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Charlie Gard's parents in new fight to take baby home
26 July 2017, 01:09 | Yvette Williams
Parents prepare to return to return to court over sick baby
The parents of terminally ill infant Charlie Gardsaid Monday that they would end the legal battle for their son's experimental therapy in the US, choosing to avoid what could have been a further legal setback in the British courts.
Minutes earlier, a lawyer for the couple accused Great Ormond Street Hospital of placing obstacles in the way of Charlie being taken home for his final moments.
"Charlie's parents Chris Gard and Connie Yatesannounced on Monday they were giving up their five-month legal battle for their son to receive the nucleoside treatment from Hirano in the USA, for which they raised over 1.3 million pounds in donations".
The couple told the court they want to take Charlie home, and indicated that Great Ormond Street Hospital (GOSH) doctors thought such a move would be problematic. Hirano said there was as high as a 10 percent chance that the child's condition could be improved with treatment, a view not shared by Charlie's United Kingdom doctors who argued that travel to the USA would cause the child undue suffering.
Grant Armstrong says it is "worthy of a Greek tragedy" that Charlie's parents must withdraw their appeal, just as they were about to present new evidence to a court.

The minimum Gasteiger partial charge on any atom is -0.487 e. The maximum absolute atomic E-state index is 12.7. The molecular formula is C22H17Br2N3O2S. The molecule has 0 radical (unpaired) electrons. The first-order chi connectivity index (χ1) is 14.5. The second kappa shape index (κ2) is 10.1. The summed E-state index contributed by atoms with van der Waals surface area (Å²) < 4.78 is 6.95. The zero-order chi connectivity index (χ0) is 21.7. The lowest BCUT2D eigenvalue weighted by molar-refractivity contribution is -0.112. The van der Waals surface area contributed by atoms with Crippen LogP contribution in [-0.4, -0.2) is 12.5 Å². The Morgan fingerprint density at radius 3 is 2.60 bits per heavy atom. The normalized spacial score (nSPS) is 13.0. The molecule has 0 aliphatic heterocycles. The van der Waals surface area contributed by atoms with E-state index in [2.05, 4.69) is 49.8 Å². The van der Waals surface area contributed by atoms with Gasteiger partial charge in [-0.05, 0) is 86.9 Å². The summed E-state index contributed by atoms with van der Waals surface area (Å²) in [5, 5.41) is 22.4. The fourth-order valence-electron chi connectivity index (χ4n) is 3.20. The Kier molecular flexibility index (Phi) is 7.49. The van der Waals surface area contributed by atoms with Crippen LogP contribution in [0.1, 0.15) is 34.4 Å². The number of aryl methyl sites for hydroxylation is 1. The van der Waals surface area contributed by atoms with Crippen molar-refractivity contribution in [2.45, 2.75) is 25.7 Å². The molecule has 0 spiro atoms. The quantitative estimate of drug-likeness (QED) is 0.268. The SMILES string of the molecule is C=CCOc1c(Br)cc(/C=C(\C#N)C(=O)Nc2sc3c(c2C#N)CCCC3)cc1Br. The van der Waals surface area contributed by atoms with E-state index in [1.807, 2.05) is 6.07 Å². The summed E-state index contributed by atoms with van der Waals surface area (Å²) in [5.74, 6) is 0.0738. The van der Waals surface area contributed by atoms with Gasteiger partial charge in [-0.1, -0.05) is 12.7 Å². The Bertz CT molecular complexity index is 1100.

Charlie has received support from all over the world, including offers to help from high-profile figures like the Pope and U.S. President Donald Trump.
British and European courts had sided with English hospital officials who sought to bar Charlie Gard's parents from seeking treatment overseas.
Charlie's parents want him to be with them and ventilated at home for several days before receiving palliative care.
"It must be provided in a specialist setting by specialists".
The baby has a rare genetic condition and will die once his life support is removed.
But it was announced on July 24 that Charlie's parents were ending their legal fight and had withdrawn their application from the High Court.
But the judge said Great Ormond Street Hospital had indicated that there were practical difficulties - including that the ventilator would not fit through the property's door.
Mr Justice Francis, sitting at London's High Court, said the dispute cried out for a settlement.
However, they said Charlie's parents had not wished to use the services of a mediator and had proposed no clear plan.
Bambino Gesu director Mariella Enoc shared that view, saying at a news conference Tuesday that experimental therapy "could have been an opportunity" to help Charlie, but it was now too late. "The key obstacle and one which the hospital can not see a way around is the reality of invasive ventilation that Charlie requires".
Charlie's doctors are responding to the facts of his condition, not the demands of the NHS, as the court case amply demonstrated. The hospital had suggested a hospice option.
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